Common Dreams has posted an article by Michelle Chen that examines one reason for wage disparities between men and women. In many states, employers can fire employees who discuss their salaries with other employees. Last week the Senate failed to pass The Paycheck Fairness Act, a bill that would have prevented this practice (if the bill passed the House, which would not have happened). How serious is this issue? Chen cites a 2003 study claiming that 1/3 of employers have rules that prevent employees from discussing pay with co-workers.
Why isn’t this practice a violation of the First Amendment? Chen explains that employers claim that pay is similar to a “trade secret,” confidential information. She also reminds readers of Lilly Ledbetter’s story. Ledbetter was doing the same job as her male peers at Goodyear Tire, but did not know she was paid less. When she found out and sued, the court ruled that she had not acted in a timely manner even though she did not have the information because of the employer rules described above.
I recommend that you read Chen’s story to get the full sense of this story. Should employers have this right? I don’t think so. Yes, employees should not discuss proprietary information. Salary does not fall in this realm. Instead, employers are bullying employees to control them and keep them afraid. This is another reason why American workers should support stronger labor laws and unions.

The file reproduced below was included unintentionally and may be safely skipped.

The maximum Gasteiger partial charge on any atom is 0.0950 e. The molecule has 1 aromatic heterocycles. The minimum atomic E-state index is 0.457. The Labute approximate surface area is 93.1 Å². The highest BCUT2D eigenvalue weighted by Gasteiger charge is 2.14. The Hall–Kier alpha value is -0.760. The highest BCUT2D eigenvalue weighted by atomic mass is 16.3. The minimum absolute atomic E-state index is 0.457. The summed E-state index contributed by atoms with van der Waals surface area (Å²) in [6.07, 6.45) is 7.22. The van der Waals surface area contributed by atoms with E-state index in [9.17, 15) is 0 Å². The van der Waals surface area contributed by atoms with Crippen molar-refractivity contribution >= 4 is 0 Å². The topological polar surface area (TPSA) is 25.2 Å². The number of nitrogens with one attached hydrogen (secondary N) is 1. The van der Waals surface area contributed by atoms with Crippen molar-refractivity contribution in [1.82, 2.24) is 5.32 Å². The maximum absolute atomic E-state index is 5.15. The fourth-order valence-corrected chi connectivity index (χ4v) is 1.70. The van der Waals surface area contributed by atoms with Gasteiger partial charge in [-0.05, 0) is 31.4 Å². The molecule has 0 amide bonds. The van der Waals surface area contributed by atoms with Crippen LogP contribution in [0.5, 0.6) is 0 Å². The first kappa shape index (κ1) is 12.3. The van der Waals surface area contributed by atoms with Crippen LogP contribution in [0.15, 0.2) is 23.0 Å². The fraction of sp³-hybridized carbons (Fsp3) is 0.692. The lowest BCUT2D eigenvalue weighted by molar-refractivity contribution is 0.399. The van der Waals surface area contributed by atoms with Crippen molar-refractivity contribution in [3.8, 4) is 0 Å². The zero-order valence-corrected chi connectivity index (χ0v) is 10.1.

Writing in Daily Kos, Laura Clawson reports on Equal Pay Day, the date on which the average woman’s pay catches up to the average man’s pay from 2013. As some like to point out, many women work in lower paying jobs. However, many women performing the same jobs as men are paid less. As Clawson asks, why are women stuck in these jobs? This discrimination is one more example of why and how our economy has stalled. Job numbers are important. Wages and wage disparity is a much more significant problem, especially in an economy that depends on consumer spending.
It’s documented that women make less than men despite decades of protests. Now we learn that the first female CEO of General Motors, Mary Bara, will only earn 48% of what her predecessor, Dan Akerson, was paid. In fact, according to a report on Huffington Post, Akerson will still be paid more than Bara in his current role as a consultant to the firm. Last week I read a report on minimum wage that broke out findings by gender. More than 60% of people earning the minimum wage were women. Either we need to figure out some way to achieve gender equity in wages – or women should start doing less work.